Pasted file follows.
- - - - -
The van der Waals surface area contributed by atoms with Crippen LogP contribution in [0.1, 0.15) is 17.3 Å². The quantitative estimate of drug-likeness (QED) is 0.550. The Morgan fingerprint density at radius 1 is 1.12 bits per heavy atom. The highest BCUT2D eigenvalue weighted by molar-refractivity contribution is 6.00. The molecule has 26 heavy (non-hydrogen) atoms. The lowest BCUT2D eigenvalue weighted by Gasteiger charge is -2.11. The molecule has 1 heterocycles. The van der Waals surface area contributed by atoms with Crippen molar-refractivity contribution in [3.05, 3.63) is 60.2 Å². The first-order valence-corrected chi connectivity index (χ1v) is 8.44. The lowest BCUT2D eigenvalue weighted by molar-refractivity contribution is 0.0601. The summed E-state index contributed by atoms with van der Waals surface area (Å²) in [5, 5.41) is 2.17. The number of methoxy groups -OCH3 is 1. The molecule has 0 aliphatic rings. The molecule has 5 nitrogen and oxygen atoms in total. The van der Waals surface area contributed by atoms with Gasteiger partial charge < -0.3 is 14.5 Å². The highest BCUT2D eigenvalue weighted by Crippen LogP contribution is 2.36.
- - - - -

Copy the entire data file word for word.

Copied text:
The van der Waals surface area contributed by atoms with Crippen LogP contribution in [0.1, 0.15) is 17.3 Å². The quantitative estimate of drug-likeness (QED) is 0.550. The Morgan fingerprint density at radius 1 is 1.12 bits per heavy atom. The highest BCUT2D eigenvalue weighted by molar-refractivity contribution is 6.00. The molecule has 26 heavy (non-hydrogen) atoms. The lowest BCUT2D eigenvalue weighted by Gasteiger charge is -2.11. The molecule has 1 heterocycles. The van der Waals surface area contributed by atoms with Crippen molar-refractivity contribution in [3.05, 3.63) is 60.2 Å². The first-order valence-corrected chi connectivity index (χ1v) is 8.44. The lowest BCUT2D eigenvalue weighted by molar-refractivity contribution is 0.0601. The summed E-state index contributed by atoms with van der Waals surface area (Å²) in [5, 5.41) is 2.17. The number of methoxy groups -OCH3 is 1. The molecule has 0 aliphatic rings. The molecule has 5 nitrogen and oxygen atoms in total. The van der Waals surface area contributed by atoms with Gasteiger partial charge < -0.3 is 14.5 Å². The highest BCUT2D eigenvalue weighted by Crippen LogP contribution is 2.36.